first-year law review

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Real, Documentary, and Demonstrative Evidence

Let’s deal with real evidence first. Real evidence is physical evidence (such as clothing or a knife wound) that itself plays a direct part in the incident in question. There are two types of real evidence: one which presents the thing itself, and one which presents an independent fact from which an inference can be made. The admissibility of real evidence turns on showing that the evidence is what it purports to be. The proponent has to establish that the item you’re offering is what you say it is. You have to give enough evidence for the jury to conclude that the item is authentic.


A subset of real evidence, sometimes considered it’s own set, is documentary evidence. Documentary evidence is any document having some bearing on the case is real evidence and documentary proof. It too has to be authenticated, but there are issues that have to be overcome such as the best-evidence rule and hearsay.


Demonstrative evidence is evidence that illustrates or demonstrates a real thing. In USS v. Town of Oyster Bay, the plaintiff was hit by a street sign that fell when hit the pole to which it was attached. At trial, defense counsel used a model of the pole which differed from the actual pole in several respects. On appeal, the plaintiff argued that the in-court demonstration should not have been allowed. The court held that it was within the trial court’s discretion to allow the demonstration. The dissenting opinion, however, said that the substantial similarity test should have been used. The substantial similarity test says that the demonstrative evidence must be substantially similar to the actual evidence. The test doesn’t require identity, but only the degree of similarity that will insure that the results are probative.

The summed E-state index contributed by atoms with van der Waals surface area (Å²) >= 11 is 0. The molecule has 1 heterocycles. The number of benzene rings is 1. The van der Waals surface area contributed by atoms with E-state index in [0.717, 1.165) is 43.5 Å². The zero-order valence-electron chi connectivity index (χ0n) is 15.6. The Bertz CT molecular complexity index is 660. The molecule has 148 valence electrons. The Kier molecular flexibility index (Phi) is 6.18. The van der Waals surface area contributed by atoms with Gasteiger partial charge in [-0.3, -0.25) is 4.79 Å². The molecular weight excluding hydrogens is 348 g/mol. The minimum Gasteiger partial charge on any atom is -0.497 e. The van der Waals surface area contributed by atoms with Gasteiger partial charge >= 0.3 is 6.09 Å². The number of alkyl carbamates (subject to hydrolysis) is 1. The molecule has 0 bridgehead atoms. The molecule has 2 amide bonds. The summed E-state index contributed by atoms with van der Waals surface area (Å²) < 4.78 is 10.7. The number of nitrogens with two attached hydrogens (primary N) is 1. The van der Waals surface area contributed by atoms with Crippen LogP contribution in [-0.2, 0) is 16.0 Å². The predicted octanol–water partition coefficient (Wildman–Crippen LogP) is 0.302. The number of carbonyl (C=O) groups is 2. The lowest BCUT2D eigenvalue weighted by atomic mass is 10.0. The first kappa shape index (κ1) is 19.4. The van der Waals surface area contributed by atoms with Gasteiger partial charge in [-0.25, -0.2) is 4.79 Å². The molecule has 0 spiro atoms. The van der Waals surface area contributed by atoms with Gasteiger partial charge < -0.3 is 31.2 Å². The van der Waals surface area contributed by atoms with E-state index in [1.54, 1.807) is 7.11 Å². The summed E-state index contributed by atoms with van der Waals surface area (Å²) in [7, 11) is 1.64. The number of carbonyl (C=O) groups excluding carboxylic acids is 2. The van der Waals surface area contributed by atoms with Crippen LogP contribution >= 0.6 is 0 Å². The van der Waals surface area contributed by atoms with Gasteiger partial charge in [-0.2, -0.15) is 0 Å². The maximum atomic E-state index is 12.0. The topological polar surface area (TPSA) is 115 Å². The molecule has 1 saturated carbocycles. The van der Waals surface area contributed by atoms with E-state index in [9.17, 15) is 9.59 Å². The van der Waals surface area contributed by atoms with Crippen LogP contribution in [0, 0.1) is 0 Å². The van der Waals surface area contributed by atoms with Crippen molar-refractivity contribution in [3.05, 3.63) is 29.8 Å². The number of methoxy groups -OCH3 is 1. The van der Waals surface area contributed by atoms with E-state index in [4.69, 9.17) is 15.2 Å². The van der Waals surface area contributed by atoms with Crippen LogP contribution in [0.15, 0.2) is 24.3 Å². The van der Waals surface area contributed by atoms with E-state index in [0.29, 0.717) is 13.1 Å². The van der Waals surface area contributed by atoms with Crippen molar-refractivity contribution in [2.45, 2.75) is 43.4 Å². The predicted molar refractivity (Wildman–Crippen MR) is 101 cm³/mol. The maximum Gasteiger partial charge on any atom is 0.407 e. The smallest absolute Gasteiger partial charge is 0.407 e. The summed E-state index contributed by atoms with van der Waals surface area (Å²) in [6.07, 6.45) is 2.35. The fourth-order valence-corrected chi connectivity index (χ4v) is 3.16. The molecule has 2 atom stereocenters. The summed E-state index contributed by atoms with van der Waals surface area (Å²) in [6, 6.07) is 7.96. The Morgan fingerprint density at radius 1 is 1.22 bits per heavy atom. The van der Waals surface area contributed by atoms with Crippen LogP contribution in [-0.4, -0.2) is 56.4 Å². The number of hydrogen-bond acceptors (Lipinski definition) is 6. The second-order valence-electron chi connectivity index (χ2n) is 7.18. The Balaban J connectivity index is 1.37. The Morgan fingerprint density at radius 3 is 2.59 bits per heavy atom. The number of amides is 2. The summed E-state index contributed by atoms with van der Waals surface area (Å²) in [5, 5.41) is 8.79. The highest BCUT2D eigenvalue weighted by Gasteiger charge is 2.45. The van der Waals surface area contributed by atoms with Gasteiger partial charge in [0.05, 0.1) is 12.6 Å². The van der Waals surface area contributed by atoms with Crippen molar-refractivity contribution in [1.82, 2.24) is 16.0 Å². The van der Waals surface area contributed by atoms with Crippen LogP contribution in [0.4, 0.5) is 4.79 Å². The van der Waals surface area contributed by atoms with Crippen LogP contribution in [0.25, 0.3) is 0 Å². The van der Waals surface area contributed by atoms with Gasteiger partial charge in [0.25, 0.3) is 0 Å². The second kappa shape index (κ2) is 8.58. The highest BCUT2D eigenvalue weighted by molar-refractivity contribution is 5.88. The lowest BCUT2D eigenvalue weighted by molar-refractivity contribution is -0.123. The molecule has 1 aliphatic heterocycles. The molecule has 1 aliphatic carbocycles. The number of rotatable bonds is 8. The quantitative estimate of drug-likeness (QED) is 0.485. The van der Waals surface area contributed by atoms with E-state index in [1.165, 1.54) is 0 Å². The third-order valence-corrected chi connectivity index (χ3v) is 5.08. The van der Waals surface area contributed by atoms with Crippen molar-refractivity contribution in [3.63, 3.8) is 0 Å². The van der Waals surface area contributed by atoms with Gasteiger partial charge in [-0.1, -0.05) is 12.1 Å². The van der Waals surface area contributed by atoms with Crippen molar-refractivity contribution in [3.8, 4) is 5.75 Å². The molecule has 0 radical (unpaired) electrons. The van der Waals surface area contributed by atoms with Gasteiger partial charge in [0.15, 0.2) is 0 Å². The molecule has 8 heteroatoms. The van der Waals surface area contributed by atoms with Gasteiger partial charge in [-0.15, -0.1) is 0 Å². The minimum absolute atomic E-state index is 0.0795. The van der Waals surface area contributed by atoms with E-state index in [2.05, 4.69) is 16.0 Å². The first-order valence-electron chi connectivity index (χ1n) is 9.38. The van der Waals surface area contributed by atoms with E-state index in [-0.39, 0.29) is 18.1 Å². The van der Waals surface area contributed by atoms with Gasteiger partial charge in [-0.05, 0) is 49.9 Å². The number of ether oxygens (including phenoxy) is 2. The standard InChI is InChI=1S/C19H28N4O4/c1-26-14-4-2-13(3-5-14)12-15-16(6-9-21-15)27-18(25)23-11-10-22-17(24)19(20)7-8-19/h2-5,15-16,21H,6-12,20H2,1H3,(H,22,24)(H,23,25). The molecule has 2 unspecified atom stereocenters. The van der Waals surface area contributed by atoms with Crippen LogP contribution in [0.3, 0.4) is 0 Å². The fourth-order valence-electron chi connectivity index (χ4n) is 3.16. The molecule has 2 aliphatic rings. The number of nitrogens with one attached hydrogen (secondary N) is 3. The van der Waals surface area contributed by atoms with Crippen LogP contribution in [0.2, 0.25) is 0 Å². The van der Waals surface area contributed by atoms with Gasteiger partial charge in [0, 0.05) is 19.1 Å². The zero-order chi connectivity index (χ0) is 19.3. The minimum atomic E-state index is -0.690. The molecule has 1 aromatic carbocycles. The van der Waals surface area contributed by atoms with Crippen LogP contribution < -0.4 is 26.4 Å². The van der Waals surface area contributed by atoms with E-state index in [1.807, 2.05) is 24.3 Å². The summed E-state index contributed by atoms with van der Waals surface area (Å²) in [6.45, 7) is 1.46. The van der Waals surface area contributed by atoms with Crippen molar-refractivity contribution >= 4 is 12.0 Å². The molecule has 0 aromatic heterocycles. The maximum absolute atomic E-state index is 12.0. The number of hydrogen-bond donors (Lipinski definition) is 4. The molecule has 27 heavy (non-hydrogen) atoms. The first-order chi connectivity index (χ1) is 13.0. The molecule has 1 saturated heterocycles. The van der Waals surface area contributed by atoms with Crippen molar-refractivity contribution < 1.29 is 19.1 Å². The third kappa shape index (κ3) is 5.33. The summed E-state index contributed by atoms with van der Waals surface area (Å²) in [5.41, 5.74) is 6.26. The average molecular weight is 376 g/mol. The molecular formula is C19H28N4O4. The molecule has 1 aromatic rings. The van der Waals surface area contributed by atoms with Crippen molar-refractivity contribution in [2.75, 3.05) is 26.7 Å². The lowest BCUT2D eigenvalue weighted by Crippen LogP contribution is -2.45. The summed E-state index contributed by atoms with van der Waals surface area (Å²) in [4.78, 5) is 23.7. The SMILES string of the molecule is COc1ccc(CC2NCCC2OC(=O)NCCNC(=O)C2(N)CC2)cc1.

September 6, 2007 Posted by | Evidence | Leave a comment